The Rise of the Novel: Studies in Defoe, Richardson and Fielding

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University of California Press, 2001 - Literary Criticism - 339 pages
6 Reviews
Praise for the new (2001) edition:

"Ian Watt's The Rise of the Novel still seems to me far and away the best book ever written on the early English novel--wise, humane, beautifully organized and expressed, one of the absolutely indispensable critical works in modern literary scholarship. And W. B. Carnochan's brilliant introduction does a wonderful job of showing how Watt's book came into being and changed for good the way the novel in general is taught and understood."--Max Byrd, author of Grant: A Novel

"Ian Watt's The Rise of the Novel remains the single indispensable, absolutely essential book for students of the 18th-century novel."--John Richetti, author of The English Novel in History: 1700-1780

Praise for the original edition:

"A remarkable book. . . . A pioneer work in the application of modern sociology to literature."--Manchester Guardian

"An outstanding contribution to the field of historical sociology and the sociology of knowledge. . . . The author has set the 'rise of the novel' as a new literary genre in the social context of eighteenth-century England, with emphasis on the predominant middle-class features of the period."--American Journal of Sociology
  

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Review: The Rise of the Novel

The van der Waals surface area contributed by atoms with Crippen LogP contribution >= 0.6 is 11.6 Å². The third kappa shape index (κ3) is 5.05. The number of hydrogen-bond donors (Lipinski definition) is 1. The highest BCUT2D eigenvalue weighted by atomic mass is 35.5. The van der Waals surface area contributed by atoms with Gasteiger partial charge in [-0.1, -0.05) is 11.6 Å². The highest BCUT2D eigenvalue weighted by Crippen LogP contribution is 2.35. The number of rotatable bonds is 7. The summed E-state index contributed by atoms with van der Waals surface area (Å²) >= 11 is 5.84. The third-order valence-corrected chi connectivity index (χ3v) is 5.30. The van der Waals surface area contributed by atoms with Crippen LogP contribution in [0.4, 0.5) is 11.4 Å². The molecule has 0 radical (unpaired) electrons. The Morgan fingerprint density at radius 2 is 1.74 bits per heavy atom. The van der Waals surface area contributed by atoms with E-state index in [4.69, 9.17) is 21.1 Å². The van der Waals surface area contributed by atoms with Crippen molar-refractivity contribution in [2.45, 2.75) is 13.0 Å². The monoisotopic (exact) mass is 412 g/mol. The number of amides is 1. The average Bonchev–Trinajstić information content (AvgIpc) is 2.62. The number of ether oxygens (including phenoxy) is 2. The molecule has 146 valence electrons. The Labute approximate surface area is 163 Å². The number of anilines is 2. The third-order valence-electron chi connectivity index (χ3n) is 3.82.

User Review  - Paul - Goodreads

Terrific introduction to the early novels, very readable ... Read full review

Review: The Rise of the Novel

User Review  - Ehtishamulhaq - Goodreads

i read this book Read full review

Selected pages

Contents

Realism and the novel form
9
The reading public and the rise of the novel
35
Robinson Crusoe individualism and the novel
60
Defoe as novelist Moll Flanders
93
Love and the novel Pamela
135
Private experience and the novel
174
Richardson as novelist Clarissa
208
Fielding and the epic theory of the novel
239
Fielding as novelist Tom Jones
260
Realism and the later tradition a note
290
Afterword
303
Index
323
Copyright

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About the author (2001)

Ian Watt (1917-1999) was Jackson Eli Reynolds Professor of English at Stanford University. W. B. Carnochan is Richard W. Lyman Professor of the Humanities Emeritus at Stanford, where he was a colleague of Ian Watt's for many years.

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